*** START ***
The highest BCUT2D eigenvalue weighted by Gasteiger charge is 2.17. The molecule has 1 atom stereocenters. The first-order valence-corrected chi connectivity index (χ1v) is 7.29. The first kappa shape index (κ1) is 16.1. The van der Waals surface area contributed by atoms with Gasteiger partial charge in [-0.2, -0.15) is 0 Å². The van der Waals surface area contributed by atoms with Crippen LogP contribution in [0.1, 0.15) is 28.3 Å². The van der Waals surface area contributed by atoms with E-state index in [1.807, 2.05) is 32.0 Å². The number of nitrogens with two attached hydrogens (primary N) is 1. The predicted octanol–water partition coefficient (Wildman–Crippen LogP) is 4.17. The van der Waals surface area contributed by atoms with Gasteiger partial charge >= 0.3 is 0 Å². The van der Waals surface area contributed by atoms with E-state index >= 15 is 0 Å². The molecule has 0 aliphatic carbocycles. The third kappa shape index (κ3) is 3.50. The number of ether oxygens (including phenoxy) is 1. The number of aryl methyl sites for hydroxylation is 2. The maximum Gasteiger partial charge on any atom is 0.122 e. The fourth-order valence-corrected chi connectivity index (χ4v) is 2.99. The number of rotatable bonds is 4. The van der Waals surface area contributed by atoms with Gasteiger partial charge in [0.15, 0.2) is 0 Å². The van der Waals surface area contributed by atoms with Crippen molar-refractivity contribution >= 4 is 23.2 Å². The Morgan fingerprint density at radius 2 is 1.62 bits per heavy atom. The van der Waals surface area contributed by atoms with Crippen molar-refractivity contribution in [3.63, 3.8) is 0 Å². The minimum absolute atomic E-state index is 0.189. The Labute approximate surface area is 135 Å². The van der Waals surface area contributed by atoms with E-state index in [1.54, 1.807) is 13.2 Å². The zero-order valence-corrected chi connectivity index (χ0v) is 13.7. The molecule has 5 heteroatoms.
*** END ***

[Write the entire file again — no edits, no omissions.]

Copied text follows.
The highest BCUT2D eigenvalue weighted by Gasteiger charge is 2.17. The molecule has 1 atom stereocenters. The first-order valence-corrected chi connectivity index (χ1v) is 7.29. The first kappa shape index (κ1) is 16.1. The van der Waals surface area contributed by atoms with Gasteiger partial charge in [-0.2, -0.15) is 0 Å². The van der Waals surface area contributed by atoms with Crippen LogP contribution in [0.1, 0.15) is 28.3 Å². The van der Waals surface area contributed by atoms with E-state index in [1.807, 2.05) is 32.0 Å². The number of nitrogens with two attached hydrogens (primary N) is 1. The predicted octanol–water partition coefficient (Wildman–Crippen LogP) is 4.17. The van der Waals surface area contributed by atoms with Gasteiger partial charge >= 0.3 is 0 Å². The van der Waals surface area contributed by atoms with E-state index >= 15 is 0 Å². The molecule has 0 aliphatic carbocycles. The third kappa shape index (κ3) is 3.50. The number of ether oxygens (including phenoxy) is 1. The number of aryl methyl sites for hydroxylation is 2. The maximum Gasteiger partial charge on any atom is 0.122 e. The fourth-order valence-corrected chi connectivity index (χ4v) is 2.99. The number of rotatable bonds is 4. The van der Waals surface area contributed by atoms with Gasteiger partial charge in [0.15, 0.2) is 0 Å². The van der Waals surface area contributed by atoms with Crippen molar-refractivity contribution >= 4 is 23.2 Å². The Morgan fingerprint density at radius 2 is 1.62 bits per heavy atom. The van der Waals surface area contributed by atoms with Crippen molar-refractivity contribution in [3.63, 3.8) is 0 Å². The minimum absolute atomic E-state index is 0.189. The Labute approximate surface area is 135 Å². The van der Waals surface area contributed by atoms with E-state index in [1.54, 1.807) is 13.2 Å². The zero-order valence-corrected chi connectivity index (χ0v) is 13.7. The molecule has 5 heteroatoms.